Title List Changes

Outside U.S. and Canada

Customer Center

  • support.gale.com
  • Gale Community
  • Join us on   Join Us on Twitter  Join Us on Facebook    Join Us on YouTube
  • Product Training
  • E-newsletters

Product Center

Learn to recycle, reduce, reuse and revere with Environmental Resources from Gale

Stream Flow: Does the stream meander?

Purpose/Hypothesis

Rivers and streams can carve patterns into Earth's surface. This experiment will simulate the force that water can have in an environment. Will a water travel in a straight path down a slope? Before you begin, make an educated guess about the outcome of this experiment based on your knowledge of stream patterns. This educated guess, or prediction, is your hypothesis. A hypothesis should explain these things:

  • the topic of the experiment
  • the variable you will change
  • the variable you will measure
  • what you expect to happen

A hypothesis should be brief, specific, and measurable. It must be something you can test through observation. Your experiment will prove or disprove whether your hypothesis is correct. Here is one possible hypothesis for this experiment: "A gentle flow of water across a downward sloping landscape will create a meandering stream path, while a more forceful flow will create a straighter path."

In this case, the variable you will change is the velocity of the water flow, and the variable you will measure is the resulting stream pattern. You expect the stream to meander for low flows and be straighter for higher flows.

Level of Difficulty

Easy.

Materials Needed

  • flat outdoor area
  • hose and water supply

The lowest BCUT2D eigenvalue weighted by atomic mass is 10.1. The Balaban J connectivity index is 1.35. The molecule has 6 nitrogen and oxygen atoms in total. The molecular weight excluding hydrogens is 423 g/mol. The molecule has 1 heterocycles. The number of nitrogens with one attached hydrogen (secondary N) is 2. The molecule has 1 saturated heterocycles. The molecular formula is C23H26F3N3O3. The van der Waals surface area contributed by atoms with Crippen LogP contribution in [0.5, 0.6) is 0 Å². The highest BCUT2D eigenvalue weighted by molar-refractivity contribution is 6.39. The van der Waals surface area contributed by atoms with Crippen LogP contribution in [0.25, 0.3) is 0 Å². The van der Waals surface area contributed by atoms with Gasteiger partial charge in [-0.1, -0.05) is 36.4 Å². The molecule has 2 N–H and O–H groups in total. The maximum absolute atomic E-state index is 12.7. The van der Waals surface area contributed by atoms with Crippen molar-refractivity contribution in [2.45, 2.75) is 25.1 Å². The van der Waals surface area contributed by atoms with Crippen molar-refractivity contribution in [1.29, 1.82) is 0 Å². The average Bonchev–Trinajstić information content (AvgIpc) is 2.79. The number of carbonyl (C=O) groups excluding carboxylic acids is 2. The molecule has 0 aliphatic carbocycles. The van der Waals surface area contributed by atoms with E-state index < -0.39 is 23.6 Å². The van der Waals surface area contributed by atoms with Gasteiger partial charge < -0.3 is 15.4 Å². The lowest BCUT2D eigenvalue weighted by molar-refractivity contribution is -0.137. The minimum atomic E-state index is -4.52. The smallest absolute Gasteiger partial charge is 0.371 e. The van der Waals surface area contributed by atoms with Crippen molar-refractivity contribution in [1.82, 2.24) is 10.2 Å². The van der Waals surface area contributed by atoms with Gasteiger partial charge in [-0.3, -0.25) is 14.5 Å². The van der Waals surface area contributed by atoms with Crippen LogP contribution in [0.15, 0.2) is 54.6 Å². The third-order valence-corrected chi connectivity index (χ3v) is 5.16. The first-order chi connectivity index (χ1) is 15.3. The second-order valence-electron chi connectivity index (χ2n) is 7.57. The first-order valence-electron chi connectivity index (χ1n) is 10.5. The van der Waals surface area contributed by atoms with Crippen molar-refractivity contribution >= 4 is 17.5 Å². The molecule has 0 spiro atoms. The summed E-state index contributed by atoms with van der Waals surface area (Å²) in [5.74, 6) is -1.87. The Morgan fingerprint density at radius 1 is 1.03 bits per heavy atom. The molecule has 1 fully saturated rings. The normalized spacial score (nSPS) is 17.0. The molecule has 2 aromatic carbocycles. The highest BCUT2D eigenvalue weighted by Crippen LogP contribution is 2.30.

• 24-inch (61-centimeter) long shallow pan, such as a plant tray
  • 5 pounds (2.2 kilograms) sand for a sandbox
  • 5 pounds (2.2 kilograms) gravel
  • 2 bricks or wooden blocks for support

Approximate Budget

$8 for sand and gravel.

Timetable

45 minutes.

How to Experiment Safely

Handle the bricks carefully to prevent injury.

Step-by-Step Instructions

  1. Pour equal amounts of gravel and sand into the tray and mix well. Make the surface level and smooth from one end to the other.
  2. Lift one end approximately 6 inches (15 centimeters) high and place a brick underneath. Place the other brick in front of the lower end to keep it from sliding.
  3. Place the end of the hose at the high end of the box.
  4. Turn the hose on for 2 minutes, allowing a very soft flow of water to run over the sand.
  5. After 2 minutes, turn off the water and diagram the pattern of water.
  6. Turn the water on again for 2 more minutes; then turn it off and diagram the pattern again.
  7. Smooth the surface of the sand and gravel and repeat steps 4 through 6 with a higher water flow rate.

Summary of Results

Study your diagrams and the tray of sand. Which size particle of sand or gravel moved the most? As the stream flowed longer, how were the patterns affected? Did your stream begin to meander at the lower flowrate and go straighter at the higher flowrate? Write a paragraph summarizing your results and explaining them.

Source: Experiment Central. U·X·L, 2000.

 

Contact   |   Careers Cengage Learning     —     Higher Education | School | Professional | Library & Research | Global
Copyright Notices | Terms of Use | Privacy Statement | Accessibility | Report Piracy